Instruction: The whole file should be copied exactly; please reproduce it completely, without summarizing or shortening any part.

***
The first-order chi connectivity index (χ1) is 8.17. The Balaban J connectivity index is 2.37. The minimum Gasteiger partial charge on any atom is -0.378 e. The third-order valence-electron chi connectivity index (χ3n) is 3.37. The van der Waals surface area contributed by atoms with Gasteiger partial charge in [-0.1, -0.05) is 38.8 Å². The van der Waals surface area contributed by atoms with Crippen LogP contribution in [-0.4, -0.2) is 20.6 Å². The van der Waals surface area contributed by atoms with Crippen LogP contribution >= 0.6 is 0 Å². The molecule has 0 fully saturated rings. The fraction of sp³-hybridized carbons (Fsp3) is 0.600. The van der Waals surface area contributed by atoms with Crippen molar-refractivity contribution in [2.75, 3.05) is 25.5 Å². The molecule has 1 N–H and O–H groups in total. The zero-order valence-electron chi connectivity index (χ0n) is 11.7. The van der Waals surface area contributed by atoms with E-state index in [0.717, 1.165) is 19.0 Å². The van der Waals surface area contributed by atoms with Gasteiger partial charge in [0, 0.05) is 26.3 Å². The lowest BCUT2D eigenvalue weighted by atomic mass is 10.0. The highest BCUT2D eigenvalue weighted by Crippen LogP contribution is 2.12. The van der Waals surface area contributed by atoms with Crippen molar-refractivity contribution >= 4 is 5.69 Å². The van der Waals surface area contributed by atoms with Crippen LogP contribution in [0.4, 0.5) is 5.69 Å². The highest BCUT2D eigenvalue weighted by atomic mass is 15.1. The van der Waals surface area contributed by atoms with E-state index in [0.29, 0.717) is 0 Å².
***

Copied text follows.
The first-order chi connectivity index (χ1) is 8.17. The Balaban J connectivity index is 2.37. The minimum Gasteiger partial charge on any atom is -0.378 e. The third-order valence-electron chi connectivity index (χ3n) is 3.37. The van der Waals surface area contributed by atoms with Gasteiger partial charge in [-0.1, -0.05) is 38.8 Å². The van der Waals surface area contributed by atoms with Crippen LogP contribution in [-0.4, -0.2) is 20.6 Å². The van der Waals surface area contributed by atoms with Crippen LogP contribution >= 0.6 is 0 Å². The molecule has 0 fully saturated rings. The fraction of sp³-hybridized carbons (Fsp3) is 0.600. The van der Waals surface area contributed by atoms with Crippen molar-refractivity contribution in [2.75, 3.05) is 25.5 Å². The molecule has 1 N–H and O–H groups in total. The zero-order valence-electron chi connectivity index (χ0n) is 11.7. The van der Waals surface area contributed by atoms with E-state index in [0.717, 1.165) is 19.0 Å². The van der Waals surface area contributed by atoms with Gasteiger partial charge in [0, 0.05) is 26.3 Å². The lowest BCUT2D eigenvalue weighted by atomic mass is 10.0. The highest BCUT2D eigenvalue weighted by Crippen LogP contribution is 2.12. The van der Waals surface area contributed by atoms with Crippen molar-refractivity contribution >= 4 is 5.69 Å². The van der Waals surface area contributed by atoms with Crippen LogP contribution in [0.4, 0.5) is 5.69 Å². The highest BCUT2D eigenvalue weighted by atomic mass is 15.1. The van der Waals surface area contributed by atoms with E-state index in [0.29, 0.717) is 0 Å².